New Jersey Publishes Formal Stringent Drinking Water Standards for PFOA and PFOS

On June 1, 2020, the New Jersey Department of Environmental Protection (DEP) officially published health-based drinking water standards for perfluorooctanoic acid (PFOA) and perfluorooctane sulfonic acid (PFOS). These chemicals have received serious attention from the environmental community in the last several years due to increasing science that has confirmed the harmful impact of PFOA/PFOS on human health and the environment.

These new more stringent rules, published in the New Jersey Register, set maximum contaminant levels (MCLs) at: 14 parts per trillion for PFOA and 13 parts per trillion for PFOS. The DEP also added PFOA and PFOS to the state’s list of hazardous substances. Site remediation activities and regulated discharges to groundwater of PFOA and PFOS will now have to comply with these new standards. These new formal standards establish a regulatory framework that will provide consistency in remediation activities statewide.

It is important to note that PFOA and PFOS are just two of potentially thousands of per- and polyfluoroalkyl substances (or PFAS). To date Vermont and New Hampshire are the only other two states to set MCLs for PFAS. New York is working on similar standards. New Jersey issued a standard of 13 parts per trillion for perfluorononanoic acid (PFNA) in 2018. The federal government has not yet established MCLs for PFAS. While there are treatment technologies in existence that effectively remove PFAS from drinking water, there are concerns with how effective these technologies are in remediation scenarios. The rules will require that all water systems in New Jersey begin monitoring for PFOA and PFOS within the first quarter of 2021. As many as 1,000 water systems already report levels of PFOA and PFOS in the state.

Another major provision of these new rules requires private well owners to test for PFOA, PFOS, and PFNA, and mandates testing during real estate transactions for private residences and periodic testing for rental properties. It is unclear whether similar standards will apply to commercial and/or industrial real estate transactions.

New Jersey sites currently being remediated will now be required to determine whether PFOA, PFOS, and PFNA have been discharged at the site and whether the groundwater at these remediation sites has been impacted. If testing confirms a past discharge, the site’s groundwater will now require remediation to the new standards outlined herein.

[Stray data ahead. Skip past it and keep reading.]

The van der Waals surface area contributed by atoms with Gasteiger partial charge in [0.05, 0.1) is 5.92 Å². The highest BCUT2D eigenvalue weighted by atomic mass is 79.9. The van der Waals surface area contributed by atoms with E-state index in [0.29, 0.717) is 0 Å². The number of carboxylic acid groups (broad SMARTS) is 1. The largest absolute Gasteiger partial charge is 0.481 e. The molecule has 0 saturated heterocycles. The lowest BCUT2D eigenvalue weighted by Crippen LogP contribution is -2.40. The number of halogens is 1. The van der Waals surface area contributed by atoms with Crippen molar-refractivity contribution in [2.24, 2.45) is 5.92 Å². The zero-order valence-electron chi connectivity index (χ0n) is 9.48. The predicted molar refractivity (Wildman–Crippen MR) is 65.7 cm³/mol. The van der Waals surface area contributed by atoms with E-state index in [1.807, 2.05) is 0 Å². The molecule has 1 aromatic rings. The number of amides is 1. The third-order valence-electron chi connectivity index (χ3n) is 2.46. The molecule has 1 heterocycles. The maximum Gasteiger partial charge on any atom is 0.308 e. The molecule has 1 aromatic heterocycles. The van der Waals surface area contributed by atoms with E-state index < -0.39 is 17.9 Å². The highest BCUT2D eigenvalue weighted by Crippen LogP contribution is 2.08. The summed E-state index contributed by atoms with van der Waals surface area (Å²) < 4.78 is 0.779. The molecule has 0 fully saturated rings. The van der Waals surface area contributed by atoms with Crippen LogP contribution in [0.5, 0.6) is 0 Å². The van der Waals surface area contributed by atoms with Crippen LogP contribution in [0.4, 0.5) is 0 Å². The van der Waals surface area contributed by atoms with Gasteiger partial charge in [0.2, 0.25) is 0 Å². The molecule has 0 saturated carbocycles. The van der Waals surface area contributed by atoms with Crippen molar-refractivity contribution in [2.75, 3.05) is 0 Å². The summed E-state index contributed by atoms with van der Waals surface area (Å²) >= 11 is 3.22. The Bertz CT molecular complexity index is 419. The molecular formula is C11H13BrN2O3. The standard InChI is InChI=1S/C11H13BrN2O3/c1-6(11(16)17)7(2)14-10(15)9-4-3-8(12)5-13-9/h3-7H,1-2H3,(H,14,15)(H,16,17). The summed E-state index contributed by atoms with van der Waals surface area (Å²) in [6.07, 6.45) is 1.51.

These new rules will have major implications for all corporate and individual citizens of New Jersey. Costs of necessary improvements to private and public water systems to address these PFAS will most likely be passed down to the consumer. Remediation sites in New Jersey will also be required to conduct mandatory testing for these chemicals if it has been determined that these contaminants have been discharged at a site and have impacted the groundwater. Many developers, at the advice of their technical consultants, have been testing for PFAS for years understanding the imminence of PFAS regulations. Similarly, some commercial and industrial real estate transactions have already been accounting for past and future remediation liabilities and responsibilities of PFAS by contracting remediation responsibilities and costs of these chemicals to either the buyer or seller, while simultaneously seeking insurance coverage for these liabilities. These new formal standards establish a regulatory framework that will require consistency in remediation activities statewide having major implications for all private and public water systems and real estate transactions in the state.

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